From: TMC on 12 Jun 2010 19:34
By Greg Connors
NEWS STAFF REPORTER
June 11, 2010, 10:30 PM / 4 comments
Poor Dave O'Brien didn't know what hit him four years ago. O'Brien, a
baseball announcer who does Red Sox games on radio, was asked by ESPN
to give soccer a try, as lead play-by-play man for the World Cup.
O'Brien had played soccer in high school, but many fans were not happy
that he was learning on the job during the sport's premier event.
Thousands signed an online petition protesting O'Brien's employment as
lead soccer announcer.
The World Cup returned Friday and the announcing controversy seems so
four years ago. The main play-by-play man this year for ESPN and ABC
is Martin Tyler, England's best known soccer announcer. Tyler knows
the game and doesn't need to overcompensate for lack of knowledge by
screaming "Gooooooooallll!" after a score. "Can you believe it?" is
about most exciting exclamation in his arsenal.
"As always when people say "what do you do?' I say, "I shout goal' for
a living and I hope to shout goal many times down the ESPN
microphone," Tyler said in a conference call earlier this month.
Adrian Healey, Derek Rae and Ian Darke are other British announcers
working on the ESPN telecasts.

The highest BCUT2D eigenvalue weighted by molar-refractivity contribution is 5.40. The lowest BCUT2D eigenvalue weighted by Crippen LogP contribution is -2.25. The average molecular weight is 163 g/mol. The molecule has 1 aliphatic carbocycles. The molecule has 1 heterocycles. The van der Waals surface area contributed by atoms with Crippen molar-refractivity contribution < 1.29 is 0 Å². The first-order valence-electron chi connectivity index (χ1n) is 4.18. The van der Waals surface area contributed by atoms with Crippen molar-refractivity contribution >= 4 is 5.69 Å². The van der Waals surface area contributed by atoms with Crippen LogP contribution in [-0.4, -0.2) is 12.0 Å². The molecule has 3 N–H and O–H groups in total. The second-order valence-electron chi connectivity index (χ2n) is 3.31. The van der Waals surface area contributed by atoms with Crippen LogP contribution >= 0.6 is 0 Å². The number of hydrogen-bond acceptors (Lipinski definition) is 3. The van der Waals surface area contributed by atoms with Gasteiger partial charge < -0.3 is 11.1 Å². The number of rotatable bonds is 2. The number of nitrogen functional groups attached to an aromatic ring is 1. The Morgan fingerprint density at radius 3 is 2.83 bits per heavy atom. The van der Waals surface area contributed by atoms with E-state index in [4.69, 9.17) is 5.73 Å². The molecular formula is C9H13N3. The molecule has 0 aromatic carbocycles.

"It was not that we said that we need all four announcers to have a
British accent," ESPN Executive Producer Jed Drake said.
"We did research [after 2006] and found that our audience was divided
into two very distinct groups," Drake said. "The first being a very
knowledgeable soccer audience and the simple math of ratings, if you
can take that audience and get them to watch for a longer period of
time, it has the same effect as growing the number of viewers."
The United States team opens against England today (TV coverage at
1:30 p.m., Chs. 7, 5). Tyler was asked if any pro-British bias might
seep into his narration of the game.
"I'm a professional broadcaster," Martin said. "I never use the word
"we.' ... I won't be looking upon it as an Englishman
broadcasting. ... May the better team win. ...
"There's absolutely no concern for me being seen as English; I'll be
seen as Martin Tyler, a broadcaster who happens to be English."